European consumption experts today called for a new research policy on sustainable food consumption. Facing recent food crises around the globe, European food research should set new priorities, advocated researchers and policy makers from all over Europe.
More than 100 experts have jointly developed a “Research Agenda for Sustainable Food Consumption in Europe”, which sets the stage for pressing challenges to be addressed in coming years. Hot topics on the agenda include sustainable diets such as the reduction of meat consumption and animal-based products as well as sustainable food supply chains, e.g., strengthening local food systems. In light of the current hunger crisis in East Africa, reducing global food inequality gains a new and special significance.
“Going forward towards more sustainable food consumption requires a sound prioritisation of the relevant topics involved”, states Gerd Scholl, scientist at the Berlin-based Institute for Ecological Economy Research (IÖW). “The new research agenda is the result of collaboration between food and consumption specialists from all over Europe. It offers a strategic and comprehensive approach for designing an innovative research policy in this domain.”
The research agenda has been developed by the European consortium CORPUS, which connects researchers and policy makers from all over Europe, in order to work jointly on sustainable consumption policies. The agenda results from a series of three workshops addressing, amongst other topics, current food trends, policy instruments and future visions for sustainable food. “Such a close cooperation on this topic is unique”, says Gerd Scholl. “The expertise of the different professionals involved gives weight to the topics listed in the common research agenda. We call on European research policy to further endorse strategic research on sustainable food consumption.”
The consortium “CORPUS – Enhancing the connectivity between research and policy-making in sustainable consumption” is funded within the EU Seventh Framework programme. It aims to experiment with, and develop, new integrative modalities of knowledge brokerage on sustainable consumption policies. In addition to sustainable food, the consortium addresses the domains of sustainable mobility and sustainable housing. The website www.scp-knowledge.eu has been established as a platform for knowledge exchange and professional networking. The documentation of the food workshop series is available at: http://www.scp-knowledge.eu/og/food-group.Contact
- Finnish Ministry of the Environment, FI
Richard Harnisch | idw
Plasmonic biosensors enable development of new easy-to-use health tests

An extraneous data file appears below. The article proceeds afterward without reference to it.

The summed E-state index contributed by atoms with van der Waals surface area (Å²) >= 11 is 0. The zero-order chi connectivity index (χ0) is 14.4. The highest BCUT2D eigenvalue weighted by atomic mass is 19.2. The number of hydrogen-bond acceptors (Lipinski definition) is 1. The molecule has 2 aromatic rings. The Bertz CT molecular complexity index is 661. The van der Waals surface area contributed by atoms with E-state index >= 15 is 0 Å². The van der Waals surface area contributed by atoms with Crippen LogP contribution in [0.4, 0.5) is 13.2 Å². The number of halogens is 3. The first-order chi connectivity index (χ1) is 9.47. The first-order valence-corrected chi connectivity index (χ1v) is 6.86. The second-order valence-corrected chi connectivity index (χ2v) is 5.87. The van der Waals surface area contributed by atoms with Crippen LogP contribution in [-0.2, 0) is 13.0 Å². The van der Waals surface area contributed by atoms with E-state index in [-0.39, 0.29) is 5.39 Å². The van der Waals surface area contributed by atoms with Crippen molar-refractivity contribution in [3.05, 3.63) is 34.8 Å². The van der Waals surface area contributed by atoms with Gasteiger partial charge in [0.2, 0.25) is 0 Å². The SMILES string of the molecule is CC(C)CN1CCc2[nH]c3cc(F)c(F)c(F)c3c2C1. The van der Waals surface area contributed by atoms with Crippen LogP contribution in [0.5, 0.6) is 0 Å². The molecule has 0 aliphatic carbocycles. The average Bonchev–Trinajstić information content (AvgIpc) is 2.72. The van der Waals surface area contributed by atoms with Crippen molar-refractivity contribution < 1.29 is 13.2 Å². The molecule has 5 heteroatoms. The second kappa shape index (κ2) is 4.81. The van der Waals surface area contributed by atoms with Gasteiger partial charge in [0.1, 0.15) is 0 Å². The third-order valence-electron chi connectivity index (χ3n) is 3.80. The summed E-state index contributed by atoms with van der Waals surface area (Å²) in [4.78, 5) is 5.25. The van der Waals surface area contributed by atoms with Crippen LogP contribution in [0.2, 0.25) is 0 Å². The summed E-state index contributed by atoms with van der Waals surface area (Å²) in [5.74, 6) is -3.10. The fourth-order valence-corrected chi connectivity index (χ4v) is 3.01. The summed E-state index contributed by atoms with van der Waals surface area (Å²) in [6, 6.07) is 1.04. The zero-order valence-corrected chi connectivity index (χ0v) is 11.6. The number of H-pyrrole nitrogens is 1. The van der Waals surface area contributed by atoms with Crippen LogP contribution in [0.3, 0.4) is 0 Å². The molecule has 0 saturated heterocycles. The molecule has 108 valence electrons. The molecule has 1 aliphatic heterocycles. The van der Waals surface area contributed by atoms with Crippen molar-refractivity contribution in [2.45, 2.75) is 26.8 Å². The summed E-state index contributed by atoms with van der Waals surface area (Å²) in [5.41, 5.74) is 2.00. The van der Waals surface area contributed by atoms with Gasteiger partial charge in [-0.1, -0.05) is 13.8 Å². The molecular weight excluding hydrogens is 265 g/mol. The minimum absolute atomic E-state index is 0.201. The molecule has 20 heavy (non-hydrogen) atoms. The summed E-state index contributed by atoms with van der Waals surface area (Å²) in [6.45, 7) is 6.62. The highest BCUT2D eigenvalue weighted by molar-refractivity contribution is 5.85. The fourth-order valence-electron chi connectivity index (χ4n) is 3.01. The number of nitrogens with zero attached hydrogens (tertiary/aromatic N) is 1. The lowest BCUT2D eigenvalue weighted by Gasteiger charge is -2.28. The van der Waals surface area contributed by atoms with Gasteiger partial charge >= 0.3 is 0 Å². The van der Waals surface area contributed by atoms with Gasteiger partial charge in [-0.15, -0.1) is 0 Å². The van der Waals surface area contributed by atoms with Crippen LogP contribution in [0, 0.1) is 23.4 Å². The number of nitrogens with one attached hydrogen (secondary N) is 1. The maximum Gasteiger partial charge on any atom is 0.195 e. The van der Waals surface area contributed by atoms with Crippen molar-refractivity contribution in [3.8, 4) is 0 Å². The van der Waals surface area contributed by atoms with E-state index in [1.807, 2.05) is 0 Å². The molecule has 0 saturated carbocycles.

14.12.2017 | Aalto University
ASU scientists develop new, rapid pipeline for antimicrobials
14.12.2017 | Arizona State University
MPQ scientists achieve long storage times for photonic quantum bits which break the lower bound for direct teleportation in a global quantum network.
Concerning the development of quantum memories for the realization of global quantum networks, scientists of the Quantum Dynamics Division led by Professor...
Researchers have developed a water cloaking concept based on electromagnetic forces that could eliminate an object's wake, greatly reducing its drag while...
Tiny pores at a cell's entryway act as miniature bouncers, letting in some electrically charged atoms--ions--but blocking others. Operating as exquisitely sensitive filters, these "ion channels" play a critical role in biological functions such as muscle contraction and the firing of brain cells.
To rapidly transport the right ions through the cell membrane, the tiny channels rely on a complex interplay between the ions and surrounding molecules,...
The miniaturization of the current technology of storage media is hindered by fundamental limits of quantum mechanics. A new approach consists in using so-called spin-crossover molecules as the smallest possible storage unit. Similar to normal hard drives, these special molecules can save information via their magnetic state. A research team from Kiel University has now managed to successfully place a new class of spin-crossover molecules onto a surface and to improve the molecule’s storage capacity. The storage density of conventional hard drives could therefore theoretically be increased by more than one hundred fold. The study has been published in the scientific journal Nano Letters.
Over the past few years, the building blocks of storage media have gotten ever smaller. But further miniaturization of the current technology is hindered by...
With innovative experiments, researchers at the Helmholtz-Zentrums Geesthacht and the Technical University Hamburg unravel why tiny metallic structures are extremely strong
Light-weight and simultaneously strong – porous metallic nanomaterials promise interesting applications as, for instance, for future aeroplanes with enhanced...
11.12.2017 | Event News
08.12.2017 | Event News
07.12.2017 | Event News
14.12.2017 | Health and Medicine
14.12.2017 | Physics and Astronomy
14.12.2017 | Life Sciences